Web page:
The original IDPH document explaining the matrix had indicated that a score of 10 would trigger a shelter-in-place order. Without using that terminology, Reynolds issued a new proclamation that was nearly the same–but only for the fourteen counties in region 6. That order limits “social, community, recreational, leisure, and sporting gatherings” to “people who live together in the same household,” aside from weddings, funerals, and spiritual or religious gatherings that cannot exceed ten participants. The proclamation will be in effect from April 17 through April 30.
Thousands of people regularly commute between Linn County (in region 6) and Johnson County (region 5). Under the “data-driven” regional approach Reynolds often touts, they are subject to different limits on their movements.
Adding to the confusion, the new restrictions don’t apply in southeast or central Iowa counties where new COVID-19 cases continue to increase rapidly. Perencevich commented on April 18, “The IDPH decision matrix doesn’t follow epidemiological standards, so not surprising that policy isn’t working. Now they’re doubling down in the face of evidence that things are worsening.” The growth in Johnson County cases suggests to him that further action is warranted.
Moreover, Polk County (containing Des Moines and most of its suburbs) has overtaken Johnson County in terms of total cases, and its case counts are rising more steeply. Ditchwalk plotted the daily numbers to show the trend lines.
An unknown number of employees at the Tyson pork plant in Perry (Dallas County) have COVID-19 as well. Yet for some reason, the IDPH has lowered the score for the central Iowa region from 9 on April 16 to 8 at this writing. The most recent regional map available on the state’s official COVID-19 dashboard:
UPDATE: The central Iowa region moved back up to 9 on the map published on April 19.
In Perencevich’s view, a statewide shelter-in-place order in mid-March could have quickly turned things around in Iowa, due to lower population density here than in major metro areas. “But for some reason, we are slow-walking social distancing and hurting the economy.” He disputes the idea that stronger mitigation efforts are bad for business, telling the Des Moines Register, “It’s not very business-friendly to have kind of half-policies for many months versus really aggressive policies for short periods.”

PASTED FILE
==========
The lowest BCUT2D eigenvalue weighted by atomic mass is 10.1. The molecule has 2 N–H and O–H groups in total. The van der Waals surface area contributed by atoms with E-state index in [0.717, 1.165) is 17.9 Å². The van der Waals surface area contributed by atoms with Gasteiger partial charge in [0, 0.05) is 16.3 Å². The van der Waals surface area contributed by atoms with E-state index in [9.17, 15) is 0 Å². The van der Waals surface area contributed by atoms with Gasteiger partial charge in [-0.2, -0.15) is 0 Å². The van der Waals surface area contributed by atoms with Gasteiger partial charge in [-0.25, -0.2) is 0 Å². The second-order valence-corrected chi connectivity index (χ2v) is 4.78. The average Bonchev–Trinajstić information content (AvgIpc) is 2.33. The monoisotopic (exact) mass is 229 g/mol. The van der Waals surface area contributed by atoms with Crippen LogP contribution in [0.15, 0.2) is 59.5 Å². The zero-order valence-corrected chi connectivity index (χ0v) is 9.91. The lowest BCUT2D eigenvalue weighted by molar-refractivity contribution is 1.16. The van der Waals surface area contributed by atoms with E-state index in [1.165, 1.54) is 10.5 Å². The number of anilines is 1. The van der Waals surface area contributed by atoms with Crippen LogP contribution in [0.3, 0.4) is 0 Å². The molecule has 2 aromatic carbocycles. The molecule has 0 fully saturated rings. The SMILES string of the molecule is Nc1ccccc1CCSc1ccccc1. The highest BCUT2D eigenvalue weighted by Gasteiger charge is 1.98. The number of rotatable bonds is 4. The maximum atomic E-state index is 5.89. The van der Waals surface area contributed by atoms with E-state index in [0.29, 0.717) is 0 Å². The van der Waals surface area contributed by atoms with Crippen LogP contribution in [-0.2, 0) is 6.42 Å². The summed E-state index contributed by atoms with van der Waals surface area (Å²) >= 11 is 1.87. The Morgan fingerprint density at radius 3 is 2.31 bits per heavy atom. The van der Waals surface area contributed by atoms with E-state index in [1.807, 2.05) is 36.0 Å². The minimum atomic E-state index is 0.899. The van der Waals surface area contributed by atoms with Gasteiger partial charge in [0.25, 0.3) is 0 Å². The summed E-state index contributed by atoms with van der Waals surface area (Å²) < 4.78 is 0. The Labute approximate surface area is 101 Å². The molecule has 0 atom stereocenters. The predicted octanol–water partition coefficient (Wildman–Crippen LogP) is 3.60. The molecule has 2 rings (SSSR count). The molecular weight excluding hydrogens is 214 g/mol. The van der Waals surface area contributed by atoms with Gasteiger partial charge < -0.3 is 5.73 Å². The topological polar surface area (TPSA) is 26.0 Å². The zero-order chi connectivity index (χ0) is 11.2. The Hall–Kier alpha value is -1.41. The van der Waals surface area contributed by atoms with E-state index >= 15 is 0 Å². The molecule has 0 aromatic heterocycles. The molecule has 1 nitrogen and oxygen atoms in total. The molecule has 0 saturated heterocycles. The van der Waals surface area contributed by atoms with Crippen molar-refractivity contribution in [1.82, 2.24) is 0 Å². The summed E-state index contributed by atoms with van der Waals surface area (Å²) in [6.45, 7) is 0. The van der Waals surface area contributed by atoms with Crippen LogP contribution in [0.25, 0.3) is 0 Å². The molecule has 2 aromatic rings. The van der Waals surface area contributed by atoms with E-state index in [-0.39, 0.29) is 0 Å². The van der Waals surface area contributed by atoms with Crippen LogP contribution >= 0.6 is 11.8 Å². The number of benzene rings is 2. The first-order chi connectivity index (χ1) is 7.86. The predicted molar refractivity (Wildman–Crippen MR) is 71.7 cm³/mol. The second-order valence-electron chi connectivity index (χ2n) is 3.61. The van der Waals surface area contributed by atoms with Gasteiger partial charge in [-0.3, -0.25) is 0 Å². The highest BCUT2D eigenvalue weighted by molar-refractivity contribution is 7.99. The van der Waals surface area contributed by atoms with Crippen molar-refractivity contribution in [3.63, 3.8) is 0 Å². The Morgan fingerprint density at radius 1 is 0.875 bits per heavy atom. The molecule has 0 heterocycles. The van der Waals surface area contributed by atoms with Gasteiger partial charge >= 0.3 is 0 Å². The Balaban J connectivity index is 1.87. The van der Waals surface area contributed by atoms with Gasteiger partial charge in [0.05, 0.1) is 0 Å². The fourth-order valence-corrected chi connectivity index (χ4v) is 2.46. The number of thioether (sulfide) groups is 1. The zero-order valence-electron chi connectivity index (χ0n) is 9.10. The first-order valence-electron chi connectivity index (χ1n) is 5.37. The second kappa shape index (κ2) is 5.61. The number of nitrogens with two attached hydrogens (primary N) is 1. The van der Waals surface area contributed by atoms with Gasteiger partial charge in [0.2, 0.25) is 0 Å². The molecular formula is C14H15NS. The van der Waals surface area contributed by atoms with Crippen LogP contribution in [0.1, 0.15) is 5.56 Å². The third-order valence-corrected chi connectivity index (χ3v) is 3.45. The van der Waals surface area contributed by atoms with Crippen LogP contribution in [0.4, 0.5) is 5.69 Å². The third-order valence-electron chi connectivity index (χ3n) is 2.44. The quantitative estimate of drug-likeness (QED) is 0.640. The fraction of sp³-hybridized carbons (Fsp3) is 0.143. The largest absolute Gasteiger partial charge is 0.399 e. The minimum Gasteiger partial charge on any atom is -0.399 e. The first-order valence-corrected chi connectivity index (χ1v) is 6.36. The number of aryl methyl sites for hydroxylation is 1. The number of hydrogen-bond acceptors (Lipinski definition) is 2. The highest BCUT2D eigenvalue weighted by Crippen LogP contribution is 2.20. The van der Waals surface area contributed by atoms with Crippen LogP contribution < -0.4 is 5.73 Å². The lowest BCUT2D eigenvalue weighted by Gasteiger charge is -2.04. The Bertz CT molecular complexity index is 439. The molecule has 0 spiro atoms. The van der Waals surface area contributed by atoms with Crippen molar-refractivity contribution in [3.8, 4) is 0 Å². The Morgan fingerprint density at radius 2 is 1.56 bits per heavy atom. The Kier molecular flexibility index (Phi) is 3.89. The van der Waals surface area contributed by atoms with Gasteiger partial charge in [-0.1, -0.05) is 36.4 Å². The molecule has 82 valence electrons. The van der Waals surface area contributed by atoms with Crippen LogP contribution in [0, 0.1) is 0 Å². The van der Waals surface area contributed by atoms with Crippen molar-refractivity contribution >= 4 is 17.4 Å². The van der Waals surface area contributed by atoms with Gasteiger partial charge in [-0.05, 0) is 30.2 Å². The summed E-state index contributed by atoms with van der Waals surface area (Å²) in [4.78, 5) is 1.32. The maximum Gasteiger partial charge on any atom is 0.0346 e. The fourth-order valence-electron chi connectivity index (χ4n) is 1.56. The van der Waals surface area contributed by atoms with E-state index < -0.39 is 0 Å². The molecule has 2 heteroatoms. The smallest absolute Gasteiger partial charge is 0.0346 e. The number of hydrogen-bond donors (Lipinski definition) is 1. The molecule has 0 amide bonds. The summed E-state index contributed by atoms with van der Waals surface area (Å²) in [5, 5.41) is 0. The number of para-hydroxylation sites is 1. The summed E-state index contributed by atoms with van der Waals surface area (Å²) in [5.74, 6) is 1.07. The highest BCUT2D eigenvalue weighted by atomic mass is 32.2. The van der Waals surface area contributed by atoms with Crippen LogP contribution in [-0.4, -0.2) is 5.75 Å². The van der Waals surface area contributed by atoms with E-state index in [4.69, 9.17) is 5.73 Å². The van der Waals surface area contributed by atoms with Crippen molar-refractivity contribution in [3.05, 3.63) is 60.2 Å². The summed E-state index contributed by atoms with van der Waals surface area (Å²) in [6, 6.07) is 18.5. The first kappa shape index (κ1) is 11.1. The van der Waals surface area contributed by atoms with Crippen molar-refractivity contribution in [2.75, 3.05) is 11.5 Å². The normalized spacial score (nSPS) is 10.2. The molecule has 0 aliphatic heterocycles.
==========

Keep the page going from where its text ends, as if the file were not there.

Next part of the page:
“IT IS STARTING TO FLATTEN”
When asked for the latest IDPH assessment of Iowa’s peak date, Deputy Director Reisetter told reporters on April 9 that the department’s “projections about that haven’t changed.” She also shared, “I can tell you, when we’re looking at our epidemiological curve, it is starting to flatten, which means that Iowans are listening.” A short while later, she repeated, “We are starting to see our curve kind of flatten out, which is exactly where we wanted to be.” Reisetter chalked the trend up to Iowans “doing what we’re asking them to do: stay home as much as possible.”
Not everyone agreed. Perencevich told Bleeding Heartland in an April 11 email,
As far as other measures of “flattening the curve”, I can only comment on what is publicly available. And based on what is publicly available we are seeing encouraging signs, but no evidence that the curve is flattening. We would expect to see cases completely stable and declining for several days, perhaps for a week, before we can confirm flattening. And even when we do see flattening, and I hope this is soon, we will need widespread and unrestricted (no criteria) testing before we can believe that it is safe to resume normal activities.
I plotted the daily totals for reported COVID-19 cases and deaths. (Worth noting: the official death toll is missing at least one death the Washington County coroner attributed to coronavirus.) This curve doesn’t appear to have flattened.
In a post for this website last month, Joe Gorton explained the importance of using “exponential (doubling time) numbers” to evaluate Iowa’s progress in slowing the spread of the virus.
Looking at the total number of cases each day, you can see that Iowa’s doubling time for reported COVID-19 infections has lengthened from three to four days during the last week of March to eight or nine days more recently. That’s a welcome trend, though it could be a function of limited testing rather than a sign that infections are spreading more slowly.
Iowa plans to ramp up daily testing capacity, which should turn up more known cases, particularly in communities with meatpacking plants and long-term care settings, where rapid-testing machines are being deployed.
I suspect the assessment stems from the health department’s data on symptoms onset.
A MISLEADING “EPI CURVE”
The state’s updated COVID-19 dashboard, rolled out this past week, allows users to click on “Epi Curve.” Here’s the latest version, incorporating data up to the morning of April 17.
A casual observer would likely assume Iowa has turned the corner and has been reporting fewer coronavirus cases daily for a week or so. After all, it says near the top, “Confirmed Cases.”
But this graph doesn’t show cases on the date they were confirmed, the number most often cited in the news media. In smaller font below the bar graph, the “x” axis is labeled “date of illness onset.” That’s usually self-reported by patients who seek medical attention.